So what did we have? My niece chose the pancakes with fresh fruit, maple syrup and pistachios (€11,50); my brother went with the blackboard weekend special of cornbread, poached eggs, salad of red kidney beans, corn and tomatoes, and marinated beef with lime sour cream (€16,50); my sister-in-law was virtuous and had 2 poached eggs, a salad of mixed leaves and semi-dried tomatoes, and crumbly sheep’s milk cheese (€12,50) while I went traditional with 2 poached eggs, bacon, mushrooms and excellent sourdough toast (€12,50). The pancake were suitably fluffy and I loved the addition of figs – not a fruit you often see on pancakes. The poached egg and sides options were both excellent with truly delicious eggs poached to runny-yolked perfection; and the weekend special was genius – who can resist cornbread for breakfast?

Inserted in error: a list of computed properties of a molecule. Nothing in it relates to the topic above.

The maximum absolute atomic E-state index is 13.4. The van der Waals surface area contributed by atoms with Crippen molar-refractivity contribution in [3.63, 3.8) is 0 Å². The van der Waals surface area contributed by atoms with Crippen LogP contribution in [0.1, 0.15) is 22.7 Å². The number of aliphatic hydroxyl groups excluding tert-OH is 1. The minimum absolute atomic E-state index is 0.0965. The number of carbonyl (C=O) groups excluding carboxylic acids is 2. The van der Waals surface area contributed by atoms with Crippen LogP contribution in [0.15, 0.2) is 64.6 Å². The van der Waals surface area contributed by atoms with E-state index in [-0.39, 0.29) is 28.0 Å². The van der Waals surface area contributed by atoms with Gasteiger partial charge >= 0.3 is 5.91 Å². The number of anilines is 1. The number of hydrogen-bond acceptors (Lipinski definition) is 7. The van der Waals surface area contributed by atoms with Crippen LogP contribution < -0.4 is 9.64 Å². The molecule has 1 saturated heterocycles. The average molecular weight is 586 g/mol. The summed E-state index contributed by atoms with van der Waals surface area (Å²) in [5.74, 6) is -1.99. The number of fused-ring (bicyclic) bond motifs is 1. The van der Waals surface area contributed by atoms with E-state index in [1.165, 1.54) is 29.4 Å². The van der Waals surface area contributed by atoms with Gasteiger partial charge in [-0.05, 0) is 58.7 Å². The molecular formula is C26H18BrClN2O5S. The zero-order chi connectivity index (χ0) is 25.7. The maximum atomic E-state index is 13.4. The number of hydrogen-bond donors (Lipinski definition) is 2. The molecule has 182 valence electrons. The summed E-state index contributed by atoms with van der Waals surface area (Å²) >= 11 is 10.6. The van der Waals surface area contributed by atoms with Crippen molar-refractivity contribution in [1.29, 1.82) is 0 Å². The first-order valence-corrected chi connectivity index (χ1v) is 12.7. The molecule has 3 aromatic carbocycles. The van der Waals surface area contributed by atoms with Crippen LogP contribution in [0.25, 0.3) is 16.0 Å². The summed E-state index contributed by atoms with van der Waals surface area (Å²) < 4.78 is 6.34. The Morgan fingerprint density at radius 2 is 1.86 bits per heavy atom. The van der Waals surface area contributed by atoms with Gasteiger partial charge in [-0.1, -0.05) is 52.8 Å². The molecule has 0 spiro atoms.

Portions were generous and everything was of excellent quality – eggs that have colour and flavour; glorious bread and butter; fresh plump fruits with the pancakes. It was also beautifully presented and the very bilingual staff serving it were hip, charming and witty, despite the place being packed to the gills. And then we noticed the breakfast cocktail. “Should we have one?” asked my niece. “It’s compulsory, I think!” replied my brother and I in unison. I mean, when will we next have the chance to drink tequila at breakfast time in Paris together? And so we ordered a round of Holybelly Blackberry Fizz for the table – Crème de mûre (blackberry liqueur) tequila, sparkiling water and lemon (€9,00), served (of course) in a jam jar. It was actually surprisingly refreshing, with the alcohol taking a back seat to the blackberry flavour and (mercifully!) diluting effects of the sparkling water. Definitely one to repeat at home.